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misty1987

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    8
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About misty1987

  • Rank
    Language Newbie
  • Birthday 12/07/1987

Converted

  • Native tongue
    English
  • Fluent in
    English
  1. I still to this day have to remind myself which one is the correct one to use in my sentence. To help me remember which one to use I do a sort of elimination process in my head. Say I wanted to write "Their hair was a complete mess". The first one I usually try to eliminate is 'They're', so I'll say to myself, 'they are, no that's not right'. I never get confused with 'there' so by process of elimination, I know the correct one to use is 'Their'. Complicated and somewhat unnecessary for a 26 year old but it works for me =)
  2. In my opinion, from the moment they are born. If you think about it a baby learns its native language from observing and listening to its parents talk. So if you incorporate a 2nd language when talking to your baby, alongside your native language then surely theres the possibility they could learn both. Heres an example... Saying Hello immediately followed by Bonjour. As the baby grows they'll associate that they mean the same, especially if accompanied by waving. It would be a slow process admittedly but it would be a good stepping stone to learning a new language.
  3. I think I'm addicted to using 'LOL'. It's like my fingers automatically go to L O L with every message I write, sometimes even if it's not funny (normally I would insert LOL here). I think I'm all LOL'd out now. Lol!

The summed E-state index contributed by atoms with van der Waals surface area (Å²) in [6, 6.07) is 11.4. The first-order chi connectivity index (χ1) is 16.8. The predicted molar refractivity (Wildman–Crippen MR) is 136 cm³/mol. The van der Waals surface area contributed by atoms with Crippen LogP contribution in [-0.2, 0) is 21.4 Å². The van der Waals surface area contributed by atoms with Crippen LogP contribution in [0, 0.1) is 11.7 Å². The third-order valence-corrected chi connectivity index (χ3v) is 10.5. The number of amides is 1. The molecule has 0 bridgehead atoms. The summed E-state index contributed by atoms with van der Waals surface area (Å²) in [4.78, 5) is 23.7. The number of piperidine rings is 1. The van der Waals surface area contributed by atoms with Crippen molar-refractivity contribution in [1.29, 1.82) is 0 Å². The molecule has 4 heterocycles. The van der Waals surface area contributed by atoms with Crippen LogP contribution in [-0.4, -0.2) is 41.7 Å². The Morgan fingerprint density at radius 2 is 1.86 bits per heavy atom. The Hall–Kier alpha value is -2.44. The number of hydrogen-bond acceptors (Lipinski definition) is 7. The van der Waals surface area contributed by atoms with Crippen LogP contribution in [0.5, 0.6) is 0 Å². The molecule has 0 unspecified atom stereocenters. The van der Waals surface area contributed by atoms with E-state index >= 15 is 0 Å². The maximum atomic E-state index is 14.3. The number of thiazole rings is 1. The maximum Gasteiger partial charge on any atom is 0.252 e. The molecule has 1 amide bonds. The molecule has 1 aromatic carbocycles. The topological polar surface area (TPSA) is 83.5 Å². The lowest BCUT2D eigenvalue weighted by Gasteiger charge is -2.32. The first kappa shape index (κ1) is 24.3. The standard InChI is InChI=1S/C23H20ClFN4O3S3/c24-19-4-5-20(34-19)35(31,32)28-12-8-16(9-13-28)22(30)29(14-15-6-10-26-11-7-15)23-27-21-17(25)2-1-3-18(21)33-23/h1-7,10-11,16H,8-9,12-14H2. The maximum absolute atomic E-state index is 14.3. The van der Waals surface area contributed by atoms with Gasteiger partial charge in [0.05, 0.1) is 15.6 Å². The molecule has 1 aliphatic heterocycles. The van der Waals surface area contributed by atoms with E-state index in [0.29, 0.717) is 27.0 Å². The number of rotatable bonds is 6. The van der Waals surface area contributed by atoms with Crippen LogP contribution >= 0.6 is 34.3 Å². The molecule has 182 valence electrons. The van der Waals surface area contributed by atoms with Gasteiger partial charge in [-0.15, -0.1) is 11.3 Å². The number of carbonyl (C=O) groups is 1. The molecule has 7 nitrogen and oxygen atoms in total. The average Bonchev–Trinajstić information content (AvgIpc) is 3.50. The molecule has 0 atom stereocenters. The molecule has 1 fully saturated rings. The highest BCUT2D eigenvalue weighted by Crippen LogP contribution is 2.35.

4. My first word was the standard "dada". Nothing exciting there. But when I was starting to string short sentences together I would say "piss" instead of "kiss". Which caused no end of dirty looks or fits of laughter everytime I asked for a kiss. My daughters first word was "muma". Unless I count her most repetitive noise, which was "nein".
  5. As others have said, I think both are grammatically correct. Im a british girl and I would say "to have a bath" but "to take a shower". Guess it's a case of personal preference on what sounds right.
  6. Some idioms I know of and think are quite quirky, are... "Gone for a Burton", this was thought to have originated in the UK during WWII amongst the air force troops and was used to indicate that someone had died in action. "Pop your clogs", if I'm not mistaken, in the Victorian times 'pop' meant 'pawn'. And a working man who knows he is close to death may sell or pawn his clothes and clogs(which would have been he's most expensive, valuable possession), to pay for his funeral. "Tango Uniform", This is to do with the phonetic alphabet and means 'Tits Up'. Its another phrase that originated
  7. For me, the one word I have to double check myself on everytime, is definitely. I almost always write it as "definetely" but since my tablet does a sort of predictive text I'm able to spot the error straight away. I also have to watch my double consonants as in; occasion (spelt that wrong straight away..oops) and necessary. Like a lot of you, ive also had trouble with calendar, using an 'er' instead of 'ar'. I think the different spellings between America and England confuse matters too, especially if you are using an online tool to help with your spelling.
  8. Hi my name is Misty. Im 26 and a mum of two beautiful children. In my spare time I like to get creative. My current creation fad is making sock monkeys. I love sewing and drawing too. I also enjoy indulging in logic and crossword puzzles. I haven't studied a language in about 13 years and I have reached a point in my life where I am disappointed I didn't pursue it further. Id love to relearn French so I can teach my 3 year old daughter too. Eventually I would love to be fluent in many languages.
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